13. Thanks for the article. I’m reading it months after the initial post.

    I find the idea so intriguing that I’ve marked it as an app tab on my browser(as I have with many Lateral Action pages), and am referring to it this morning after having read it over the weekend.

    The push to get so much done…I find I’m not allowing myself to play much any more. Your ideas for ultradian rhythyms…I’m hoping it can help.


  14. Hi Sami, I really enjoyed this piece and shall be putting your advice into practice. I’m hoping the results will be productive and relaxing – if that makes sense!

  15. Hi , thank u for this amazing article .
    I’ve been feeling these rhythms and I was wondering that if they are just my feeling and also they can be deduced by extending the REM & NREM rhythms during the day.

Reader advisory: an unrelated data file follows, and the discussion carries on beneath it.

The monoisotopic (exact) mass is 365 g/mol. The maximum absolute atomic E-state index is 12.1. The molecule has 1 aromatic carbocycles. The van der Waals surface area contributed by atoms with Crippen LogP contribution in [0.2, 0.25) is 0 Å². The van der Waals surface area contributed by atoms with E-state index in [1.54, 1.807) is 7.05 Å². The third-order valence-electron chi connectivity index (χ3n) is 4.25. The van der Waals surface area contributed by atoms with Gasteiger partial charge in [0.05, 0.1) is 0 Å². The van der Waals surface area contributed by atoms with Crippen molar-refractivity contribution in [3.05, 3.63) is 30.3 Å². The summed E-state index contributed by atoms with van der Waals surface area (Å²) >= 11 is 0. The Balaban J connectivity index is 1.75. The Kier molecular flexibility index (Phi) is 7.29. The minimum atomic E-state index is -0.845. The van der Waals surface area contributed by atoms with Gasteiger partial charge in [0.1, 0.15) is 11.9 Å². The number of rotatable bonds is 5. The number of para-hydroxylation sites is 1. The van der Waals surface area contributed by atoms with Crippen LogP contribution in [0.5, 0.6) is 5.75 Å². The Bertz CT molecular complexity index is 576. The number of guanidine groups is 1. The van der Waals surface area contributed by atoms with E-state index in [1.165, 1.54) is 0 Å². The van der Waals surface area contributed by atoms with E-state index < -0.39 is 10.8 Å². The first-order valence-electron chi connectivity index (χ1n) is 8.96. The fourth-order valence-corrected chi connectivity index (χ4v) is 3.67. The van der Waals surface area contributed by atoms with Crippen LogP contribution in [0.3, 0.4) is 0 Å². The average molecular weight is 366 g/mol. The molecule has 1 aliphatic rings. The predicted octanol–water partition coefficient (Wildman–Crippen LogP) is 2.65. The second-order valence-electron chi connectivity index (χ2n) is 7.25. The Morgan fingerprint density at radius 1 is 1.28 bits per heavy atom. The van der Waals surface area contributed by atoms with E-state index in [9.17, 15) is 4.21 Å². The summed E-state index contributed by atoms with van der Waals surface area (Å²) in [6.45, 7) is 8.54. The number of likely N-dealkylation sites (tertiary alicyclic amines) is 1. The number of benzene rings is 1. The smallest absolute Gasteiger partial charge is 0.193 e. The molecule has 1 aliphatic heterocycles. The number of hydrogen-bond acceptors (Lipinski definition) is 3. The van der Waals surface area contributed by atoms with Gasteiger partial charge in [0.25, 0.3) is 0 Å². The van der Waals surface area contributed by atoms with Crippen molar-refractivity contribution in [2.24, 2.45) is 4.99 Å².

My question is : What’s the scientific foundation for this? could you suggest some academic papers based on researches about this?
    Does body core temperature / daylight / other stuff affect these rhythms?
    And I understand human body follows rhythms other than ultradian , like I heard there’s a 33 day rhythms in mens hormonal level , where can I read about these rhythms? I mean we could increase our productivity even more by recognizing other rhythms of our body.
    For music my recommandation is classical (like mozart , strauss , shahrdad rohani , beethoven) and soft/alternative rock or choral music.

    • Hi Arian!

      I am not aware of any papers that would prove of the ultradian rhythms in a laboratory setting. I’m not saying there aren’t any, but I have come across this stuff elsewhere, namely in books by Tony Schwartz, and when I wrote this article that was the main reference.

      However, I did read one academic paper a few months ago that is very close to this topic and suggests similar methods for increasing focus and productivity during workday, although the concept of ultradian rhythms is not mentioned. You might want to take a look into it:

      Greenblatt, Edy (2002). Work/Life Balance: Wisdom or Whining. Organizational Dynamics, Vol. 31, No. 2, 177-193.